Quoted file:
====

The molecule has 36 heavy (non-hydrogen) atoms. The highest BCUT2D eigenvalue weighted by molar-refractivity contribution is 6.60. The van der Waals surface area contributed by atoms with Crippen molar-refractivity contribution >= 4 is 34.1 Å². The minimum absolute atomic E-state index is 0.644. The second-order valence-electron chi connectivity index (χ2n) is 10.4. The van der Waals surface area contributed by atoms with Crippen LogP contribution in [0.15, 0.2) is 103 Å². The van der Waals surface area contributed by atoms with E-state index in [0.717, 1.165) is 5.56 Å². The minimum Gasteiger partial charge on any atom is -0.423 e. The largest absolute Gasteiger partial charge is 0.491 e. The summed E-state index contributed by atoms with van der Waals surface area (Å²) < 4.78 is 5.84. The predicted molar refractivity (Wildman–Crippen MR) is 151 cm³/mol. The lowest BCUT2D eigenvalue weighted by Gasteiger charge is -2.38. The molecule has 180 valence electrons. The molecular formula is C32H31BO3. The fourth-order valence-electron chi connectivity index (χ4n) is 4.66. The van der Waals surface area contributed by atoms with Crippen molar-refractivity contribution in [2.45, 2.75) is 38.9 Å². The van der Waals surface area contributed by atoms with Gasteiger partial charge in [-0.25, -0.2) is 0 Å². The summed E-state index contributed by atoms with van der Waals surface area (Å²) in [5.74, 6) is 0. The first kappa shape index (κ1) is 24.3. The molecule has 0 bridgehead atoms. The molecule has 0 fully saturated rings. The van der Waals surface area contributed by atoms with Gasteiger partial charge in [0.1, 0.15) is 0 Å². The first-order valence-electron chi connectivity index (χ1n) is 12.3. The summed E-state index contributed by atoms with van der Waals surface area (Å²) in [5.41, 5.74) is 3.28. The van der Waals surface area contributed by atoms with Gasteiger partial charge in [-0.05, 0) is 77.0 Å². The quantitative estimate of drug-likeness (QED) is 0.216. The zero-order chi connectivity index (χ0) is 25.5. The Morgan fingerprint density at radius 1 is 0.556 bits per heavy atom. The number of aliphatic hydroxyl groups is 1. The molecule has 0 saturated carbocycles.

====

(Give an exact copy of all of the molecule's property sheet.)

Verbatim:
The molecule has 36 heavy (non-hydrogen) atoms. The highest BCUT2D eigenvalue weighted by molar-refractivity contribution is 6.60. The van der Waals surface area contributed by atoms with Crippen molar-refractivity contribution >= 4 is 34.1 Å². The minimum absolute atomic E-state index is 0.644. The second-order valence-electron chi connectivity index (χ2n) is 10.4. The van der Waals surface area contributed by atoms with Crippen LogP contribution in [0.15, 0.2) is 103 Å². The van der Waals surface area contributed by atoms with E-state index in [0.717, 1.165) is 5.56 Å². The minimum Gasteiger partial charge on any atom is -0.423 e. The largest absolute Gasteiger partial charge is 0.491 e. The summed E-state index contributed by atoms with van der Waals surface area (Å²) < 4.78 is 5.84. The predicted molar refractivity (Wildman–Crippen MR) is 151 cm³/mol. The lowest BCUT2D eigenvalue weighted by Gasteiger charge is -2.38. The molecule has 180 valence electrons. The molecular formula is C32H31BO3. The fourth-order valence-electron chi connectivity index (χ4n) is 4.66. The van der Waals surface area contributed by atoms with Crippen molar-refractivity contribution in [2.45, 2.75) is 38.9 Å². The van der Waals surface area contributed by atoms with Gasteiger partial charge in [-0.25, -0.2) is 0 Å². The summed E-state index contributed by atoms with van der Waals surface area (Å²) in [5.74, 6) is 0. The first kappa shape index (κ1) is 24.3. The molecule has 0 bridgehead atoms. The molecule has 0 fully saturated rings. The van der Waals surface area contributed by atoms with Gasteiger partial charge in [0.1, 0.15) is 0 Å². The first-order valence-electron chi connectivity index (χ1n) is 12.3. The summed E-state index contributed by atoms with van der Waals surface area (Å²) in [5.41, 5.74) is 3.28. The van der Waals surface area contributed by atoms with Gasteiger partial charge in [-0.05, 0) is 77.0 Å². The quantitative estimate of drug-likeness (QED) is 0.216. The zero-order chi connectivity index (χ0) is 25.5. The Morgan fingerprint density at radius 1 is 0.556 bits per heavy atom. The number of aliphatic hydroxyl groups is 1. The molecule has 0 saturated carbocycles.